Curiouser and curiouser.  The article concludes:

Finally, in the third paper, astronomer Will Grundy of Lowell Observatory and colleagues studied Arrokoth's peculiar redness. The reddest naturally occurring material - called "ultrared matter" - in the Solar System can be found in the Kuiper Belt, and Arrokoth is coated in it, but the material's exact nature was unclear.

The team found that the object is uniformly cold and red, coated in methanol ice and complex organic molecules they couldn't precisely identify based on the limited spectral data New Horizons was able to gather. These molecules are likely what creates the red colour.

This not only seems to confirm organic molecules as the source of ultrared matter; the uniformity of the colour - as well as the age of the surface as found by Spencer's team - also support the finding that Arrokoth was formed in a highly localised region.

"Arrokoth has the physical features of a body that came together slowly, with 'local' materials in the solar nebula," said Grundy. "An object like Arrokoth wouldn't have formed, or look the way it does, in a more chaotic accretion environment."

Seems the old violent collision theory may be wrong - at least for this body, and perhaps for all the bodies as far out as the Kuiper Belt. Of course, that doesn't mean it worked that way in the inner system.

One has to wonder; if the formation of planets was more gentle than we realize, perhaps other established theories about our solar system are wrong? 

This is why we need to actually go out there and not just sit at home and peer through telescopes. You can't really learn that much from a distance.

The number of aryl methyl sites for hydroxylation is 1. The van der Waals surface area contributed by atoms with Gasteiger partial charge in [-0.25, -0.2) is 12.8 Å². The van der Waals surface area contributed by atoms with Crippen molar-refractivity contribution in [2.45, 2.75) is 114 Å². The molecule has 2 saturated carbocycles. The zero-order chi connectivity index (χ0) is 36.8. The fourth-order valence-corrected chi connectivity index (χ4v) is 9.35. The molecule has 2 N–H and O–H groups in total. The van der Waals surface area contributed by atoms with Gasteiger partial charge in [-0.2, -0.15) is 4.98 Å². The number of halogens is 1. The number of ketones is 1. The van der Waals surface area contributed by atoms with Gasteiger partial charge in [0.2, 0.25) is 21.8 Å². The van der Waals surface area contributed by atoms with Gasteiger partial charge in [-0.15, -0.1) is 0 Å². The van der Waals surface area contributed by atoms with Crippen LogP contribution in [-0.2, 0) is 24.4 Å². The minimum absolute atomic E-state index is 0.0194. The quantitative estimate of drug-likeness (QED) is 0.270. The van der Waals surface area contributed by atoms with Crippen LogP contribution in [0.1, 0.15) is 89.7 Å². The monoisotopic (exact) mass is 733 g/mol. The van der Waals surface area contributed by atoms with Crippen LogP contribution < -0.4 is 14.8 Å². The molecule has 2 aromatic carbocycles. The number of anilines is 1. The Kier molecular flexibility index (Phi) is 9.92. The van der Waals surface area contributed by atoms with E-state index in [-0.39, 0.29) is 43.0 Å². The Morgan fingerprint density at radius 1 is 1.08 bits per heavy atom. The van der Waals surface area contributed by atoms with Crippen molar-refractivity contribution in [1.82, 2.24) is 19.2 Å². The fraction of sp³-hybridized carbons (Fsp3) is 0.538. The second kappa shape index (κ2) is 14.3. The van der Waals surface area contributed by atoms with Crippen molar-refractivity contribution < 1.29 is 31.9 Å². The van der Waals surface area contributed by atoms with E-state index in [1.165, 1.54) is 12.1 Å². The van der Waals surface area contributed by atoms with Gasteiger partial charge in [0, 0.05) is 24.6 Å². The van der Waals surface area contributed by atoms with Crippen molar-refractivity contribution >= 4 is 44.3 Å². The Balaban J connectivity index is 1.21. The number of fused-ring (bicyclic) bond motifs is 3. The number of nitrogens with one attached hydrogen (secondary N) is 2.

And it may be important down the road; early in our history it appears the Earth and other planets (like the Moon) were pummelled by massive amounts of space debris. The moon is terribly pock-marked on the side facing the Earth (yet strangely enough the far side is much gentler and one wonders if the side we see was at one time facing out where it could be hit? If we understand the outer system better we can better predict a chunk of rock or ice. That may save our lives some day. We don't know why Earth was bombarded early on, but it could happen again. We just don't know!

We live in interesting times!

Posted by: Timothy Birdnow at 11:23 AM | Comments (3) | Add Comment
Post contains 930 words, total size 8 kb.

1 Scientists -- those dudes who know everything, of course -- are starting to realize they DON'T know everything. And it just might be that there were more than one way for planets to have formed, over the eons that they were formed. Things change. Just sayin', of course. . .

Posted by: Dana Mathewson at February 16, 2020 09:56 PM (rIYC+)

2 Agreed, Dana. I pointed that out on the message board for that article, too. Kind of got a frosty reception; people want everything buttoned down and pidgeonholed.

Posted by: Timothy Birdnow at February 17, 2020 07:37 AM (SMU3X)

3 Hate to tell 'em things don't work that way.

Posted by: Dana Mathewson at February 17, 2020 10:52 AM (rIYC+)